Washington, DC – Today, U.S. Senators Bob Casey (D-PA), Chuck Grassley (R-IA) and David Perdue (R-GA) introduced legislation to restrict ISIS’ ability to profit from the sale of antiquities. ISIS has ransacked cities and pillaged historical artifacts, as it did in Palmyra, and then sold those antiquities on the black market. The Congressional Research Service (CRS) has reported that this trafficking may be the group’s second largest source of revenue. The Protect and Preserve International Cultural Property Act, would give the Administration the authority to impose import restrictions on Syrian antiquities. Ordinarily the process of restricting the sale of illicit historical artifacts could be done through the 1970 UNESCO Convention on the Means of Prohibiting and Preventing the Illicit Import, Export, and Transfer of Ownership of Cultural Property, but since the U.S. lacks diplomatic relations with the Assad regime in Syria, additional authorities are needed.
“The artifacts representing our world’s cultural heritage shouldn’t be used to finance ISIS’ terrorist and criminal operations,” Senator Casey said. “This legislation will not only help to cut off a major source of ISIS’s funding, but will also work to prevent them from continuing to pillage historical sites and destroy precious cultural heritage.”
“Since World War II, the United States has led the international effort to protect and preserve cultural property during times of conflict and crisis,” said Senator Perdue. “This legislation supports efforts to halt ISIS and other terrorist groups from profiting off of instability in Syria and to save priceless cultural heritage, artifacts, and sites. We cannot allow ISIS or anyone to demolish these key pieces of the world’s rich history.”
“We need to do everything we can to stop terrorist financing,” Senator Grassley said. “This bill would help cut off a source of the funding that supports terror and instability in Syria and beyond. The Senate should pass our bill as soon as possible.”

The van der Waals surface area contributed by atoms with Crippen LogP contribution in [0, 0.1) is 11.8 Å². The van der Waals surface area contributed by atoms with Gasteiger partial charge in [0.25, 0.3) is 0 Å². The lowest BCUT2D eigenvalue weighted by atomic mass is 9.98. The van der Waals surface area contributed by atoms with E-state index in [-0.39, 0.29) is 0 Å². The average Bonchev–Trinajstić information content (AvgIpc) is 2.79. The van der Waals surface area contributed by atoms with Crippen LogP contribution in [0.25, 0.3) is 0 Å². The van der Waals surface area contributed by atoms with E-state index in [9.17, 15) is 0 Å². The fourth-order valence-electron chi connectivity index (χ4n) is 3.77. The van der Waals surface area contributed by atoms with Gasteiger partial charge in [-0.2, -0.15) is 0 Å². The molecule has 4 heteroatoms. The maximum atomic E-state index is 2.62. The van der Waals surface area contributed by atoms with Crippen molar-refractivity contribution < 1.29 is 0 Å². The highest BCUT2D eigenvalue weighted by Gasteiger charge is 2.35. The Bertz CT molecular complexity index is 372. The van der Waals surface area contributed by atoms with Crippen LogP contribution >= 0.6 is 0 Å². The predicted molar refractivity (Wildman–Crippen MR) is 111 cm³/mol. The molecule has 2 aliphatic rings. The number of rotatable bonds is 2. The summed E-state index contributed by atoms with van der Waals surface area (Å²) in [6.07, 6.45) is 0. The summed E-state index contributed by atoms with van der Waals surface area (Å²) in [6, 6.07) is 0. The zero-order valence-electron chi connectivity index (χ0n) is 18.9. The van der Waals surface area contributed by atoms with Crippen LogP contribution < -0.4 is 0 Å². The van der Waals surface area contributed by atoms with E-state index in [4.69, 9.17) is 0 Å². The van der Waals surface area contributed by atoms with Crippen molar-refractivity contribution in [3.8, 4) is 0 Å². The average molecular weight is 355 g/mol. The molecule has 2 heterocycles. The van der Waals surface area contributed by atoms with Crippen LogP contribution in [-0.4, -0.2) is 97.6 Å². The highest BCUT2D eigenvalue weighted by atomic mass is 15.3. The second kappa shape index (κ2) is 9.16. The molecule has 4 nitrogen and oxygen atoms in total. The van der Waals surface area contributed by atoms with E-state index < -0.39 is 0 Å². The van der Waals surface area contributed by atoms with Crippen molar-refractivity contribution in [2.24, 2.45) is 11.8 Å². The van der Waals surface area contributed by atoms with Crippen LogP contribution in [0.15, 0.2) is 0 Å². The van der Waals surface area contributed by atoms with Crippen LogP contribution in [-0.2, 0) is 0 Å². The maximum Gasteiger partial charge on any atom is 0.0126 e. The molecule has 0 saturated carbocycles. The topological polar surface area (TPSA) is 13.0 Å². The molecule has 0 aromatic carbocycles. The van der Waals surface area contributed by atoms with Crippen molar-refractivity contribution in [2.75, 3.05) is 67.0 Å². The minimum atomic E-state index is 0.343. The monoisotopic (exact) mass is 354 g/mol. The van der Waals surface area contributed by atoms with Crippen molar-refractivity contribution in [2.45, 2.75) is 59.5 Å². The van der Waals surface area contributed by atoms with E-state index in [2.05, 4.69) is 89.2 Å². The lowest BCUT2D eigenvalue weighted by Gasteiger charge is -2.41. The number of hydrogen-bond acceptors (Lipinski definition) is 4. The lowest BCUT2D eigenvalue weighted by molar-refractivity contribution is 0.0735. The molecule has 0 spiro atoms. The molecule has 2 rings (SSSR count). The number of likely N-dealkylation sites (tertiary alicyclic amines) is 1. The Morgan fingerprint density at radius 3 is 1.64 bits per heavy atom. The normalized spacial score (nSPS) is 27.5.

ISIS Antiquities Smuggling
In recent months, a series of reports have indicated that ISIS and criminal opportunists in Iraq and Syria have sought to profit from looting antiquities and selling them illegally on the black market. According to the State Department, on May 15, U.S. Special Operations Forces recovered a cache of hundreds of archaeological and historical objects and fragments during a raid in al-Amr (eastern Syria) to capture ISIL leader Abu Sayyaf.
There is evidence that ISIS collects a tax on antiquities excavated and smuggled out of its territory. Artifacts are sold to IS-approved dealers, who complete the transaction and are then granted safe passage through IS territory.
While government officials say that the majority of the trade is run by the ISIS, reports suggest that many groups, including portions of the Syrian government, other combatants, criminal networks also smuggle or trade in antiquities.
Why do we need legislation?
The U.S. is a party to a 1970 UNESCO Convention on the Means of Prohibiting and Preventing the Illicit Import, Export, and Transfer of Ownership of Cultural Property. In 1982, Congress passed the Convention on Cultural Property Implementation Act (CPIA), which enabled the U.S. government to implement the UNESCO convention.
The United States is a market for antiquities. One provision of CPIA gives the State Department authority to enter into memorandums of understanding (MOUs) with foreign countries to help protect their antiquities by restricting the import of certain items to the United States. Since the U.S. doesn’t have diplomatic relations with the Assad regime, a traditional MOU cannot be entered into. Section 8 of the legislation gives the Administration the authority to impose import restrictions on Syrian antiquities, waiving the provisions of current law that require a request from the country of origin.
The House of Representatives has already passed a partner bill, authored by Representative Eliot Engel (D-NY) and Representative Ed Royce (R-CA).